Manchester United recently completed a study of playing 4v4 rather than 8v8 in youth soccer. The results are staggering and have profound implications for youth soccer coaches.

On Average 4v4 versus 8v8 had:

  • 135% more passes
  • 260% more Scoring Attempts
  • 500% more Goals Scored
  • 225% more 1v1 Encounters
  • 280% more Dribbling Skills (tricks)

If you are looking for some ideas on how to better integrate small sided games into your practices, check out my books, both of which employ a game-based soccer philosophy.

US Youth Soccer Recommended Reading List

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Hi all,

It’s been a while, but I have been busy prepping for my new class at school. I just found out today that both of my books have been added to the US Youth Soccer Recommended Reading list.

If you have read either of my books, please click here and consider leaving a review.

I am currently working on a book of practice sessions utilizing game-based soccer activities.

It Pays to Win on Offense: A Game-based Approach to Developing  Soccer Players that Score and Create Lots of Goals

It Pays to Win on Defense: A Game-based Soccer Approach to Developing Highly Effective Defenders

Best,

James

Setting the Tone for Practice

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I believe that the warm-up sets the tone for practice. If you can have a quality warm-up, it gets everybody buzzing for the rest of the session. How do you achieve this? I have found that there are usually one or two players on a team that can be energizers for the group. An energizer pumps up her teammates and raises the energy level. Thus, when selecting a warm-up activity, pick one that your energizers will love.

I remember coaching a young lady named Jasmine Pratts. If anyone had the mindset of a defender, she did! She loved to defend. What I mean by that is, she had the mentality that she was going to stop you from playing your game. She would bump, nudge, capitalize on a bad touch, and if she got you in her sights, she wouldn’t leave you alone. Of course, I started her as a forward her freshman year! Shows what I know! She didn’t play her sophomore year, but she returned as a junior and was simply outstanding. Jasmine was an older player on a team primarily composed of freshmen. We were young, scrappy, and we had the kind of talent that on its day could be amazing. Because we were young, though, we had our bad days, too.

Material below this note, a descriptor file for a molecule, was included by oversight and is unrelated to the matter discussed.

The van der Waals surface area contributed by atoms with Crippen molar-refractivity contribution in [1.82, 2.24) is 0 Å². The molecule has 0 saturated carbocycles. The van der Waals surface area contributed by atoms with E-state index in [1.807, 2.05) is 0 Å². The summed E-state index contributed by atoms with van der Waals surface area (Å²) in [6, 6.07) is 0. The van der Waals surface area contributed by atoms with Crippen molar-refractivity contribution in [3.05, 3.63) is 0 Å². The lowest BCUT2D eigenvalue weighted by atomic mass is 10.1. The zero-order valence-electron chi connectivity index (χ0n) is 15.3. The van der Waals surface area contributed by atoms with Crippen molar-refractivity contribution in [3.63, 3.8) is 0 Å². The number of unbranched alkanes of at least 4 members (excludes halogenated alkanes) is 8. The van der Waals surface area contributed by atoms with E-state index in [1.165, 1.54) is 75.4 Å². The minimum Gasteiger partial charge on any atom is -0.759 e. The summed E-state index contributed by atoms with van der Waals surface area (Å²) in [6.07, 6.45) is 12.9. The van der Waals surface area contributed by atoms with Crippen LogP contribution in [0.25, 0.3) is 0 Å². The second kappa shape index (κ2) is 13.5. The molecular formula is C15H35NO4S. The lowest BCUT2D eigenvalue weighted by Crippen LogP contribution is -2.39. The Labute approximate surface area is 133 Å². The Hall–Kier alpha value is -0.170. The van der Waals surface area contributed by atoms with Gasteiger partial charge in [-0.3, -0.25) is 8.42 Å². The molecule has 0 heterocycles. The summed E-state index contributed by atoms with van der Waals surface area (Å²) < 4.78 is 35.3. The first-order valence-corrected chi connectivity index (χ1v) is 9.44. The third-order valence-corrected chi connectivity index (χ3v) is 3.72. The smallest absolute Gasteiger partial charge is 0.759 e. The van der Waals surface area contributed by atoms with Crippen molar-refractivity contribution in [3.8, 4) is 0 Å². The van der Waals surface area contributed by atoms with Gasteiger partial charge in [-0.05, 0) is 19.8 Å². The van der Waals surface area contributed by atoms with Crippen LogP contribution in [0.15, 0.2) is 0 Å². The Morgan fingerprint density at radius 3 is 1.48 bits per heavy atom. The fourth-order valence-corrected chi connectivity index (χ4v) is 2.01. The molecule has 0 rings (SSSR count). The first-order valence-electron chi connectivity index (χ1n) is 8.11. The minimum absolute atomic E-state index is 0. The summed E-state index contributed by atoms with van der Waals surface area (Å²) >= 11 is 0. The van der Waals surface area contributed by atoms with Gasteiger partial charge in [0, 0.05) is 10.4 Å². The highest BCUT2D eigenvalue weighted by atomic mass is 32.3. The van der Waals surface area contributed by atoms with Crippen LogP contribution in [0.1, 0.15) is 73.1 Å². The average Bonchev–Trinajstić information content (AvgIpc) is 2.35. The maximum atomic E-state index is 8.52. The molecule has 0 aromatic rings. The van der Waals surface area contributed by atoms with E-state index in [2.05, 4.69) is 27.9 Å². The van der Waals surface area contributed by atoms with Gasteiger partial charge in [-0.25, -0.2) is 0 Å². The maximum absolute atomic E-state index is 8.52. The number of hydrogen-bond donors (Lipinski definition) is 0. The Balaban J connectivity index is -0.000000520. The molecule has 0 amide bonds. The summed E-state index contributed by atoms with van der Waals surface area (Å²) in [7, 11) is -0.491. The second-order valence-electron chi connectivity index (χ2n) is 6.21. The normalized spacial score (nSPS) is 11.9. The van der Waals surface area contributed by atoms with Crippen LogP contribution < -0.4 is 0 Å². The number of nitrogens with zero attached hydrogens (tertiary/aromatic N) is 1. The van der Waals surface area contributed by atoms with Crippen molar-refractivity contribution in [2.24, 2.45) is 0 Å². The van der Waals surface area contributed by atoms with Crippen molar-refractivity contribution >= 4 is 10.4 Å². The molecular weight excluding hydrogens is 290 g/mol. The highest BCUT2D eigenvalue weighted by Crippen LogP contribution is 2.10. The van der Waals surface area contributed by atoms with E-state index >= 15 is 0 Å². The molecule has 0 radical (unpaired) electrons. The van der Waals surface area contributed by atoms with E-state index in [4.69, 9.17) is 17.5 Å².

In April of that year, we went to Augusta and played a very strong Westminster team with a number of girls who would later play in excellent college programs (University of GA, University of Florida, and Wellesley College to name a few). We got pounded 8-1…that’s right, we lost by 7 goals to a team that would score 100 that year. It was a long bus ride home. How do you recover from a loss like that? Well, it starts in the warm-up of the next practice and you have to get your energizers doing their job. What did we play? Knockout (Sharks and Minnows in this book). This was Jasmine’s favorite game because she would hound you until she kicked your ball out – in fact, she took pleasure in it and she got everyone else moving, forgetting the disaster of the previous game.